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1 Dynamic Programming Jose Rolim University of Geneva

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Dynamic ProgrammingJose Rolim2 Fibonacci sequence Fibonacci sequence: 0, 1, 1, 2, 3, 5, 8, 13, 21, … F i = i if i 1 F i = F i-1 + F i-2 if i 2 Solved by a recursive program:

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Dynamic ProgrammingJose Rolim3 Fibonacci sequence Complexity: O(4**n) Much replicated computation is done. It should be solved by a simple loop. ORDERING IS ESSENTIAL !!!!!!!!

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Dynamic ProgrammingJose Rolim4 Binomial coefficients (x + y) 2 = x 2 + 2xy + y 2, coefficients are 1,2,1 (x + y) 3 = x 3 + 3x 2 y + 3xy 2 + y 3, coefficients are 1,3,3,1 (x + y) 4 = x 4 + 4x 3 y + 6x 2 y 2 + 4xy 3 + y 4, coefficients are 1,4,6,4,1 (x + y) 5 = x 5 + 5x 4 y + 10x 3 y 2 + 10x 2 y 3 + 5xy 4 + y 5, coefficients are 1,5,10,10,5,1

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Dynamic ProgrammingJose Rolim5 Binomial coefficients The n+1 coefficients can be computed for (x + y) n according to the formula c(n, i) = n! / (i! * (n – i)!) for each of i = 0..n The repeated computation of all the factorials gets to be expensive We can use smart ordering to save the factorials as we go

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Dynamic ProgrammingJose Rolim6 Solution: n c(n,0) c(n,1) c(n,2) c(n,3) c(n,4) c(n,5) c(n,6) 0 1 1 1 1 2 1 2 1 3 1 3 3 1 4 1 4 6 4 1 5 1 5 10 10 5 1 6 1 6 15 20 15 6 1 Each row depends only on the preceding row Only linear space and quadratic time are needed This algorithm is known as Pascal’s Triangle

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Dynamic ProgrammingJose Rolim7 Algorithm in Java public static int binom(int n, int m) { int[ ] b = new int[n + 1]; b[0] = 1; for (int i = 1; i 0; j--) { b[j] += b[j – 1]; } } return b[m]; }

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Dynamic ProgrammingJose Rolim8 Making change Set of coins: 25, 10, 5 and 1 To find the minimum number of coins to make any amount, the greedy method always works At each step, just choose the largest coin that does not overshoot the desired amount: 31¢=25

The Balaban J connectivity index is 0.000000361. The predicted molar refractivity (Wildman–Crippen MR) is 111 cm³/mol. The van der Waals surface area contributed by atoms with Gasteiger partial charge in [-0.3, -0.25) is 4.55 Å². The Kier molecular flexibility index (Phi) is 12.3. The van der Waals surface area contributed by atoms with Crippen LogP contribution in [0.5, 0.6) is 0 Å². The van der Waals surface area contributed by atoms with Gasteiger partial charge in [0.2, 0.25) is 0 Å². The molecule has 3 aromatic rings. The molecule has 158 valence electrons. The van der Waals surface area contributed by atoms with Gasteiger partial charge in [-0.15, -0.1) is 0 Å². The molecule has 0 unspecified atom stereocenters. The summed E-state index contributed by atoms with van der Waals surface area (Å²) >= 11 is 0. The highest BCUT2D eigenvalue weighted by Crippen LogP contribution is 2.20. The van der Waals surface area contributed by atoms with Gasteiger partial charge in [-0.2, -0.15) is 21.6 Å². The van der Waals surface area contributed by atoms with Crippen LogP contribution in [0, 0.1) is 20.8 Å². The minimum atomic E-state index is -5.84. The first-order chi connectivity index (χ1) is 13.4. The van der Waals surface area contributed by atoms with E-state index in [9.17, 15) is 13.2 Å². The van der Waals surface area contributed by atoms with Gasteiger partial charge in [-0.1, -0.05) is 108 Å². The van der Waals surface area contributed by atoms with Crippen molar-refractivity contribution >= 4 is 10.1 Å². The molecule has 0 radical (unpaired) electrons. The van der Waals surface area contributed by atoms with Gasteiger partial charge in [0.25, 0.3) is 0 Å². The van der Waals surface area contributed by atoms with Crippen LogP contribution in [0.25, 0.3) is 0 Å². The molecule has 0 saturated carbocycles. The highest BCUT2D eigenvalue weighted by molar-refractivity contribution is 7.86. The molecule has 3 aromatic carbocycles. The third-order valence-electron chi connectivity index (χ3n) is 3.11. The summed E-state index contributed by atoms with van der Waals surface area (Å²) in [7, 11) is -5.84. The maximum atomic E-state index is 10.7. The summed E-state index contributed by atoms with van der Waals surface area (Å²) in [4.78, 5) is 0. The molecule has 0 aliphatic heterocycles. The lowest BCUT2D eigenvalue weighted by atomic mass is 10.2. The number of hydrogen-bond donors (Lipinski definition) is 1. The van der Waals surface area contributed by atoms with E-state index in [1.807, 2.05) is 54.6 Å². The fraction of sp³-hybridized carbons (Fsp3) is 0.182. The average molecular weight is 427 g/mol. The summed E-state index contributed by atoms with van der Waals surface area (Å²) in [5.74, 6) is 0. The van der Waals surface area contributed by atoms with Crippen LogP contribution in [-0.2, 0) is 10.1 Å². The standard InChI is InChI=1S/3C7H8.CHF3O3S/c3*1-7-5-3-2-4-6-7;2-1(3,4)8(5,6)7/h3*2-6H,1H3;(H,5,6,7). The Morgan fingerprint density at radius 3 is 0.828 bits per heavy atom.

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Dynamic ProgrammingJose Rolim9 Making change The greedy method would not work if we did not have 5¢ coins For 31 cents, the greedy method gives seven coins (25+1+1+1+1+1+1), but we can do it with four (10+10+10+1) The greedy method also would not work if we had a 21¢ coin For 63 cents, the greedy method gives six coins (25+25+10+1+1+1), but we can do it with three (21+21+21)

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Dynamic ProgrammingJose Rolim10 More general problem How can we find the minimum number of coins for any given coin set? For the following examples, we will assume coins in the following denominations: 1¢ 5¢ 10¢ 21¢ 25¢ We’ll use 63¢ as our goal

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Dynamic ProgrammingJose Rolim11 Simple solution We always need a 1¢ coin, otherwise no solution exists for making one cent To make K cents: If there is a K-cent coin, then that one coin is the minimum Otherwise, for each value i < K, Find the minimum number of coins needed to make i cents Find the minimum number of coins needed to make K - i cents Choose the i that minimizes this sum

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Dynamic ProgrammingJose Rolim12 Divide and conquer solution This algorithm can be viewed as divide- and-conquer, or as brute force This solution is very recursive It requires exponential work It is infeasible to solve for 63¢

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Dynamic ProgrammingJose Rolim13 Another solution We can reduce the problem recursively by choosing the first coin, and solving for the amount that is left For 63¢: One 1¢ coin plus the best solution for 62¢ One 5¢ coin plus the best solution for 58¢ One 10¢ coin plus the best solution for 53¢ One 21¢ coin plus the best solution for 42¢ One 25¢ coin plus the best solution for 38¢ Choose the best solution from among the 5 given above Instead of solving 62 recursive problems, we solve 5 This is still a very expensive algorithm

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Dynamic ProgrammingJose Rolim14 A dynamic programming solution Idea: Solve first for one cent, then two cents, then three cents, etc., up to the desired amount Save each answer in an array !

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Dynamic ProgrammingJose Rolim15 For instance For each new amount N, compute all the possible pairs of previous answers which sum to N For example, to find the solution for 13¢, First, solve for all of 1¢, 2¢, 3¢,..., 12¢ Next, choose the best solution among: Solution for 1¢ + solution for 12¢ Solution for 2¢ + solution for 11¢ Solution for 3¢ + solution for 10¢ Solution for 4¢ + solution for 9¢ Solution for 5¢ + solution for 8¢ Solution for 6¢ + solution for 7¢

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Dynamic ProgrammingJose Rolim16 Example Suppose coins are 1¢, 3¢, and 4¢ There’s only one way to make 1¢ (one coin) To make 2¢, try 1¢+1¢ (one coin + one coin = 2 coins) To make 3¢, just use the 3¢ coin (one coin) To make 4¢, just use the 4¢ coin (one coin) To make 5¢, try 1¢ + 4¢ (1 coin + 1 coin = 2 coins) 2¢ + 3¢ (2 coins + 1 coin = 3 coins) The first solution is better, so best solution is 2 coins To make 6¢, try 1¢ + 5¢ (1 coin + 2 coins = 3 coins) 2¢ + 4¢ (2 coins + 1 coin = 3 coins) 3¢ + 3¢ (1 coin + 1 coin = 2 coins) – best solution Etc.